Christopher Blain argues that evidence does not prove that a chemical burn sufferred by Lissette Perez was caused by a defective Wawa gas pump.
Orlando, FL— Jurors last month found a national convenience store chain not liable for chemical burns one of its patrons claims she suffered during a gas spill. Perez v. Wawa Inc., 2013-CA-011167.
Lissette Perez sued Wawa Inc., claiming her leg was chemically burned in January 2013 when gas sprayed from a defective pump at one of the chain’s Orlando stores as she refueled her car. Following three days of testimony and argument, jurors took less than half a day to find the company was not responsible for Perez's injuries.
The trial focused on whether the Wawa station’s pump had malfunctioned and the long-term severity of Perez’s chemical burns. Perez’s attorney, Morgan & Morgan’s Clay Mitchell argued that evidence of repair work on the pump immediately after the accident established that the pump was defective. In closing arguments July 23, Mitchell showed jurors photos of a repair truck at the pump just days after Perez’s accident and noted that Wawa claimed it had no record of the visit. There was “nothing in the evidence about any repair work being done to fix any problem that would have caused this gas to spew out,” Mitchell said. “Why is that? You’ve got to ask yourself why do we not know about it.”
In requesting $75,000 in damages, Mitchell argued Perez endured more than two weeks of extreme pain and continues to suffer from heat sensitivity and dark scars on her leg. Mitchell said the burn’s lasting effects have rendered her unable to play outside with her son. “She is torn apart by it; it is tormenting for her,” Mitchell said. “She feels inadequate as a mother, and she doesn’t see an end to it unless she can get help and get this fixed” through future surgery.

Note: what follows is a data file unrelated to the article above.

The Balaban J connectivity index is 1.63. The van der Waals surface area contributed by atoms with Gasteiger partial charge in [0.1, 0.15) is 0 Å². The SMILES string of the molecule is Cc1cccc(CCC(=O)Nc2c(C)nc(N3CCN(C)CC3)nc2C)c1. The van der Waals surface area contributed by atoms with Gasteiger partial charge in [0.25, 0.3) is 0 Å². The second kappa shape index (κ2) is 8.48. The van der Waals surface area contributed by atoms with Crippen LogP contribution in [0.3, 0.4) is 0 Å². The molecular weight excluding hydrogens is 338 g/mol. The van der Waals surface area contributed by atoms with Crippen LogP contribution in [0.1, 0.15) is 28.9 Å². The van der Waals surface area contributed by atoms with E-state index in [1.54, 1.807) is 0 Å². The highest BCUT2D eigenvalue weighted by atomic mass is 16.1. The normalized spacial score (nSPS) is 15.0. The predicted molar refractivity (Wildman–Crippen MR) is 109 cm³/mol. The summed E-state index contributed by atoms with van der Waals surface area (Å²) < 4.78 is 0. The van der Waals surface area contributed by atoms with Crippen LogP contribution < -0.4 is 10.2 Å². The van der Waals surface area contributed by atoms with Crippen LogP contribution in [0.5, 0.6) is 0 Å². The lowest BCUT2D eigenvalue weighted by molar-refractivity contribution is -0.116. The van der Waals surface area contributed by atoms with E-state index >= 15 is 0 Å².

However, the defense argued there was no evidence the pump was defective. During closings, Vernis & Bowling’s Christopher Blain reminded jurors of records showing all of the store’s gas pumps had been inspected that morning. “During that inspection in the morning there was nothing wrong with any of the pumps. No notes, nothing that there was a failure or a problem,” Blain said.
Blain noted that both a service attendant on the scene and Perez testified they heard nothing to indicate the pump was malfunctioning. Blain argued that, although the pump allegedly fell out of Perez's car’s fuel tank, “Does that mean that there was something that malfunctioned because of Wawa? Could it be because of user error? Ms. Perez?
“There’s no evidence that has been provided to you showing that there was anything wrong with this pump on this day. Nothing,” Blain said.
Wawa, a privately held company, owns more than 645 convenience stores nationwide, including more than 50 stores in Florida.
Neither the parties’ attorneys nor Wawa representatives could be reached for comment.
Email Arlin Crisco at email@example.com.
Lissette Perez was represented by Morgan & Morgan's Clay Mitchell. Wawa Inc. was represented by Vernis & Bowling's Christopher Blain.
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